In a college application season like no other, students who have seen every aspect of their lives disrupted by the coronavirus are grappling with how to show their potential.
High school seniors around the U.S. are facing January and February college application deadlines without SAT and ACT entrance exam scores, community service records and resumes flush with extracurricular activities — all casualties of an era of social distancing and remote learning that has carried over from their junior year.
The pandemic has prompted colleges to make tests optional and find new ways to evaluate students, including student-athletes, like southern California high school senior Anthony Correra. The pandemic canceled his last football season, shortening the highlight tapes that he’d hoped to share with college recruiters.
“Colleges and universities don’t have the same tools that they did to evaluate students before,” said Angel Perez, chief executive of the National Association for College Admission Counseling, or NACAC. “The experience that students are going through right now is drastically different from many others.”
For the first time, the Common Application that allows students to apply to multiple institutions at the same time added an optional space so students can explain in 250 words or less the pandemic’s impacts.
A sampling of responses provided to The Associated Press illustrate the pandemic’s academic, emotional and financial toll.
“My parents losing their jobs made it very hard financially and we struggled to get by,” a student wrote. “It was already hard before the pandemic but with the low amount of money flowing in as a result of Covid-19’s safe to say our situations got even worse.”
Others wrote of struggling to focus alongside siblings and parents in noisy households disrupted by work and school Zoom calls, or of money and technology challenges.
“We want to provide colleges with the information they need, with the goal of having students answer COVID-19 questions only once while using the rest of the application as they would have before to share their interests and perspectives beyond COVID-19,” the nonprofit Common Application said.
Correra, an all-season athlete at Grand Terrace High School in California, said he hadn’t thought much about college until recently, describing a side effect of life on what he called “quarantine time” where months and milestones pass unremarkably. He has applied to schools in the University of California and California State University systems, as well as some private colleges.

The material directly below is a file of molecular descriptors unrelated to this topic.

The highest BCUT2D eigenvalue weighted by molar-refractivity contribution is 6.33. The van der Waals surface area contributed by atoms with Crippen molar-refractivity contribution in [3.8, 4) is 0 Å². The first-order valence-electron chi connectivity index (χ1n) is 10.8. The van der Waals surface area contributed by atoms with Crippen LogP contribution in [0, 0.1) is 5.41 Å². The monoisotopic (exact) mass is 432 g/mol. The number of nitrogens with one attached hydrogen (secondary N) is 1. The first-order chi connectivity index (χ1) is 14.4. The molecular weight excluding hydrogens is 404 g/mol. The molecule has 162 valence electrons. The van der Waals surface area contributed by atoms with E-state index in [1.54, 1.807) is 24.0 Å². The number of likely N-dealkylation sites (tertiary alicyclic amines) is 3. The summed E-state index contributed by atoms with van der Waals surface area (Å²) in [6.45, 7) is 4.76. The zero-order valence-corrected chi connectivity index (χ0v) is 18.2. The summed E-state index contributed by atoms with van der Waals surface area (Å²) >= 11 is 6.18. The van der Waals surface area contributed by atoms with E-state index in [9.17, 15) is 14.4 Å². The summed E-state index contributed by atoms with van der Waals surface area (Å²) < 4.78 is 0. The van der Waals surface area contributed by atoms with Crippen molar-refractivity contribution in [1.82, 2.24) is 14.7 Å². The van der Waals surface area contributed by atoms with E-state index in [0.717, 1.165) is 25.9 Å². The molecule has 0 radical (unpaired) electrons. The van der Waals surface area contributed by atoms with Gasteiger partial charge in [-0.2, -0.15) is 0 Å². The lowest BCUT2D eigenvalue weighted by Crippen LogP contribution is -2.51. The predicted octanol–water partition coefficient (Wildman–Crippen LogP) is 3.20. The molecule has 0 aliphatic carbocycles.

The colleges that have shown interest have been understanding because so many students are in the same situation, said his father, Mike Correra.
“It’s been kind of refreshing a little bit because I’m not as stressed as I was,” said Mike Correra, who said one coach even viewed his cellphone video from his son’s games.
Colleges have been eager to work with applicants amid concerns about enrollment declines and an alarming drop in the number of potential students, particularly low-income students, filling out financial aid documents — an indicator they may not pursue college.
Very competitive colleges, though, have had the opposite problem of trying to juggle large numbers of students who deferred acceptance last year on top of increasing applications for the coming year. Harvard College, for one, marked its most competitive early admissions cycle ever, the Harvard Crimson reported. The college invited 747 of 10,086 early applicants to join its Class of 2025, down from 895 of 6,424 applicants last year.
More than 1,600 institutions have made it optional for students to submit admissions test scores in an acknowledgement of cancelled testing sessions, Perez said. Instead, admissions officers will lean more heavily on essays, grades and the rigor of coursework, pre-pandemic extracurriculars and more than ever, the interest students show in attending.
“Usually this time of year, schools would be all over the country and the world, recruiting. … But now they’ve moved into this online space where they are seeking individual conversations, interviews, engagement with students and families,” Perez said. “So I would also say to students, raise your hand and reach out individually to an admissions counselor if you’re interested in those institutions.”
With in-person interviews difficult, institutions including Washington University in St. Louis and Bowdoin in Maine are inviting students to send videos introducing themselves, a practice that was catching on before the pandemic. Bowdoin this year also said applicants could swap out a usual teacher evaluation with an “other” recommendation from a friend, employer or someone else with insight about their character.
But rounding up any kind of letters remotely can be challenging.
“It’s definitely preferable to be able to discuss those in person instead of emailing back and forth,” said Claire Gelillo, a high school senior in Rockville, Maryland. “One of the big things is not having the support of peers and teachers as readily available.”
Lexington, Kentucky, high school senior Gabriella Staykova had planned to visit several colleges during spring break in her junior year, but with her school shut down since March 13 she is applying for many colleges sight unseen. She crossed Barnard College in New York City off the list and has reservations about others in unfamiliar cities.
“I’m just hoping that things will clear up enough before Decision Day that I’ll be able to either tour the schools in person or that the schools will offer some sort of online alternative that’s a lot more personal than what they usually would do,” she said. “That way maybe I can make more educated guesses.”
Carolyn Thompson, The Associated Press